Narrator: This is Science Today. Using ethanol as a gasoline additive could jack up prices at the pump. In a study at the University of California, Berkeley, geoengineering professor Tad Patzek found it cost more to use ethanol extracted from corn than using gasoline with no additives. Instead, Patzek suggests companies make cars that are less dependent on gas.
Patzek: There are also things that can be done to improve combustion in the internal combustion engines, which are not being done or investigated, which are much simpler and much more cost effective than adding ethanol from corn.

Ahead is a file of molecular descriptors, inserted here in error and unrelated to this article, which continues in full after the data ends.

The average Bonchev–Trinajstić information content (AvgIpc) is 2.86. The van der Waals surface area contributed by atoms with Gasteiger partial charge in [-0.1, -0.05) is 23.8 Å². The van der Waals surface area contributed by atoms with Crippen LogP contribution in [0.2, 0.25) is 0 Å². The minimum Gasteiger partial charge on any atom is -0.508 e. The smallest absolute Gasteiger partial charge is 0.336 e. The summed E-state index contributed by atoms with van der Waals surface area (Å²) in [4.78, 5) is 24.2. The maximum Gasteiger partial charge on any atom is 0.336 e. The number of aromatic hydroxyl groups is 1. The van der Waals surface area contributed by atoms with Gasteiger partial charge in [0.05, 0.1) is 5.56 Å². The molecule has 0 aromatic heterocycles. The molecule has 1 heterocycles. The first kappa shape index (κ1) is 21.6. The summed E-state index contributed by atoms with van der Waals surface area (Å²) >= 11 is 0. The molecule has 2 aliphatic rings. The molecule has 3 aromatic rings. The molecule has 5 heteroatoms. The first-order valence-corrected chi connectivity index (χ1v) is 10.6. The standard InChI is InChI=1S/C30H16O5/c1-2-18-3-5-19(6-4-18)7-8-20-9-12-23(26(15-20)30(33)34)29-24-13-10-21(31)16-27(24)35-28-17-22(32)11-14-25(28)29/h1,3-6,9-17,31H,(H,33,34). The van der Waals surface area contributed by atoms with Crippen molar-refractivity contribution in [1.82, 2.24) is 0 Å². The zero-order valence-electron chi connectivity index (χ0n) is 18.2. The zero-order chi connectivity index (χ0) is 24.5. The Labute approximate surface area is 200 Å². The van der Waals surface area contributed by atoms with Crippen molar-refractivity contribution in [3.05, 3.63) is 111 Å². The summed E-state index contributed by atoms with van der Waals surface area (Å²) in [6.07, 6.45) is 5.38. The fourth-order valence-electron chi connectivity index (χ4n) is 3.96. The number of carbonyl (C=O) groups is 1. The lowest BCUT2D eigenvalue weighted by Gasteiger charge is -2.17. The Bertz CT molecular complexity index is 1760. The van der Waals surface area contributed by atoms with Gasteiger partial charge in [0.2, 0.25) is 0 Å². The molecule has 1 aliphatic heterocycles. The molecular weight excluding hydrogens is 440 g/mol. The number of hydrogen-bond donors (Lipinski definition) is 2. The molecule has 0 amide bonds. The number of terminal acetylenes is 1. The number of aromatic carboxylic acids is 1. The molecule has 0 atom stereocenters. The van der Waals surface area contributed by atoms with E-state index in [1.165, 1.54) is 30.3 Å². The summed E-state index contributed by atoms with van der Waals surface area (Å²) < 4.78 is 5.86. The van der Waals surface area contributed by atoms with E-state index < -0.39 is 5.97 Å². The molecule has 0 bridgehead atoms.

Narrator: Patzek says gasoline additives could be eliminated if carmakers built more fuel-efficient engines and stepped up production of hybrid cars.
Patzek: The impact of ethanol on the US gasoline consumption can be at most at the range of 2 maybe 2.5 percent of gasoline. Now if we went to hybrid cars we could have had, over time, we could have impact of the order of 20, 30, 40, percent.
Narrator: For Science Today, I'm Larissa Branin